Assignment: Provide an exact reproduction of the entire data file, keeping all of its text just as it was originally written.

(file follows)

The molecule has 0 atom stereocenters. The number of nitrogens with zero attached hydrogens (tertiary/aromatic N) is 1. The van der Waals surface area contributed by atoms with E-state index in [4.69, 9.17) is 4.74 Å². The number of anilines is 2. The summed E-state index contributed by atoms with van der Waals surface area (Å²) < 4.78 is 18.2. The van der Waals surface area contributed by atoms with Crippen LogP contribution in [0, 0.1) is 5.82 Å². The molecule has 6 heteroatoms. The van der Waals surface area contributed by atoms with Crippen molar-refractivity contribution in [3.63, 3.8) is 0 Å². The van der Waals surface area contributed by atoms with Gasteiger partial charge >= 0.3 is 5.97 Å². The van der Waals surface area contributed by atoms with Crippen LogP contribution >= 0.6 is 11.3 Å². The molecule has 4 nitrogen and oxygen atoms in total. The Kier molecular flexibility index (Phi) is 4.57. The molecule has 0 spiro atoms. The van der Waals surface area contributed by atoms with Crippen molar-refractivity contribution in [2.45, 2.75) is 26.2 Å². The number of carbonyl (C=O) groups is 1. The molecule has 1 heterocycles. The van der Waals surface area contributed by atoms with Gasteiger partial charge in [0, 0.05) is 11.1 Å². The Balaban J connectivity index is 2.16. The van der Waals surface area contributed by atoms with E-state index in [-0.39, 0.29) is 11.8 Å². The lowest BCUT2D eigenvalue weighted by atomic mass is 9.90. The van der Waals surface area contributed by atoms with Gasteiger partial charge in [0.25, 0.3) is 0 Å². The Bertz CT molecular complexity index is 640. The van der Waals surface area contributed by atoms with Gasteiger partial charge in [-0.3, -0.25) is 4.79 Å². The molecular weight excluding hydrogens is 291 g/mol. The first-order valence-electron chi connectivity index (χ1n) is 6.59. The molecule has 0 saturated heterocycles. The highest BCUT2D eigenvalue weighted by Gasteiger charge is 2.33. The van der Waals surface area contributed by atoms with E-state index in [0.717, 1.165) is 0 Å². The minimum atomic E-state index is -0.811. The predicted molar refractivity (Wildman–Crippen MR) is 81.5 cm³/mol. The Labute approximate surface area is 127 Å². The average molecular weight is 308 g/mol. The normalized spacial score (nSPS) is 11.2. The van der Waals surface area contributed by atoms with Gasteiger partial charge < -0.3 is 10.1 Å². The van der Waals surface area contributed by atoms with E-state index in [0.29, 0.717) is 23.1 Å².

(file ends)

The molecule has 0 atom stereocenters. The number of nitrogens with zero attached hydrogens (tertiary/aromatic N) is 1. The van der Waals surface area contributed by atoms with E-state index in [4.69, 9.17) is 4.74 Å². The number of anilines is 2. The summed E-state index contributed by atoms with van der Waals surface area (Å²) < 4.78 is 18.2. The van der Waals surface area contributed by atoms with Crippen LogP contribution in [0, 0.1) is 5.82 Å². The molecule has 6 heteroatoms. The van der Waals surface area contributed by atoms with Crippen molar-refractivity contribution in [3.63, 3.8) is 0 Å². The van der Waals surface area contributed by atoms with Gasteiger partial charge >= 0.3 is 5.97 Å². The van der Waals surface area contributed by atoms with Crippen LogP contribution >= 0.6 is 11.3 Å². The molecule has 4 nitrogen and oxygen atoms in total. The Kier molecular flexibility index (Phi) is 4.57. The molecule has 0 spiro atoms. The van der Waals surface area contributed by atoms with Crippen molar-refractivity contribution in [2.45, 2.75) is 26.2 Å². The number of carbonyl (C=O) groups is 1. The molecule has 1 heterocycles. The van der Waals surface area contributed by atoms with Gasteiger partial charge in [0, 0.05) is 11.1 Å². The Balaban J connectivity index is 2.16. The van der Waals surface area contributed by atoms with E-state index in [-0.39, 0.29) is 11.8 Å². The lowest BCUT2D eigenvalue weighted by atomic mass is 9.90. The van der Waals surface area contributed by atoms with Gasteiger partial charge in [0.25, 0.3) is 0 Å². The Bertz CT molecular complexity index is 640. The van der Waals surface area contributed by atoms with Gasteiger partial charge in [-0.3, -0.25) is 4.79 Å². The molecular weight excluding hydrogens is 291 g/mol. The first-order valence-electron chi connectivity index (χ1n) is 6.59. The molecule has 0 saturated heterocycles. The highest BCUT2D eigenvalue weighted by Gasteiger charge is 2.33. The van der Waals surface area contributed by atoms with E-state index in [0.717, 1.165) is 0 Å². The minimum atomic E-state index is -0.811. The predicted molar refractivity (Wildman–Crippen MR) is 81.5 cm³/mol. The Labute approximate surface area is 127 Å². The average molecular weight is 308 g/mol. The normalized spacial score (nSPS) is 11.2. The van der Waals surface area contributed by atoms with Gasteiger partial charge < -0.3 is 10.1 Å². The van der Waals surface area contributed by atoms with E-state index in [0.29, 0.717) is 23.1 Å².